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I knew that "self" could be used as a noun (e.g. "she knows his true self"), but I had never heard of its usage as a pronoun. Here's the sentence, taken from a Garfield's comic strip:

What a tragic scenario... "Owner leaves for week... Cat locks self out of house... Cat starves on front porch"

Dictionary.com s.v. "self" (9) says: "myself, himself, herself, etc.: to make a check payable to self". As to the Garfield's strip, the sentence "Cat locks self out of house" seems to echo a newspaper headline. "Self", here, suggests that the gender of the cat is unknown or unimportant.

Is this usage of "self" typical of journalistic style or can it be used in speech to mean "myself," "himself" and so on?

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2 Answers

up vote 3 down vote accepted

Yes, just as you suggest, it is a terse journalistic style; Garfield is describing the events as if they were newspaper headlines. This is a fairly common usage for wry humorous effect.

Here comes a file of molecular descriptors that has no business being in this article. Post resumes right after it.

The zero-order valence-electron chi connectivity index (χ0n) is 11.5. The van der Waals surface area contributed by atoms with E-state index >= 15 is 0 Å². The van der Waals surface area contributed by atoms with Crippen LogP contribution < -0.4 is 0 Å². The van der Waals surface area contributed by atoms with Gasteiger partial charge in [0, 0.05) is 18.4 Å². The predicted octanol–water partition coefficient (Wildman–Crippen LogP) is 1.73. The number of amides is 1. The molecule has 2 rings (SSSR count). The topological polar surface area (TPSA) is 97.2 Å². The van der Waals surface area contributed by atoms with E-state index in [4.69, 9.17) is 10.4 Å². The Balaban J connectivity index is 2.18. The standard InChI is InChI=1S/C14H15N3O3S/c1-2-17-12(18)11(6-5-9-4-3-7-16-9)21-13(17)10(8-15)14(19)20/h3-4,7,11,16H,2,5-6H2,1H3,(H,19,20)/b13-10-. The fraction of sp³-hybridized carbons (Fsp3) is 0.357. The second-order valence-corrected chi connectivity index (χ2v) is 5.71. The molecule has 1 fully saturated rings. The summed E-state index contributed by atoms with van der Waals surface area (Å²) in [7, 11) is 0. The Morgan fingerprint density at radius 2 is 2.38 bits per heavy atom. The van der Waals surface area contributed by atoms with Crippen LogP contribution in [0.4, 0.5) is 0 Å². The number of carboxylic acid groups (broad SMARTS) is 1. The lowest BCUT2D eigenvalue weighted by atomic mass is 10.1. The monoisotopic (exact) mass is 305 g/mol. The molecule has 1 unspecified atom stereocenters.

A similar phrase is

"Note to self: [Do/remember something...]"

where the thing to do/remember is usually something ridiculously obvious, poking fun at one's own stupidity (to the point of having to write it down to remember it).

Urban Dictionary

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I have seen such usage of self only in journalistic articles. As in,

Man immolates self after brawl with wife.

Never heard such a usage in day to day conversations.

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So, when it comes to journalistic style, it's not (just) a matter of known/unknown gender, but it's more about brevity. –  Giorgiomastrò May 21 '12 at 13:09
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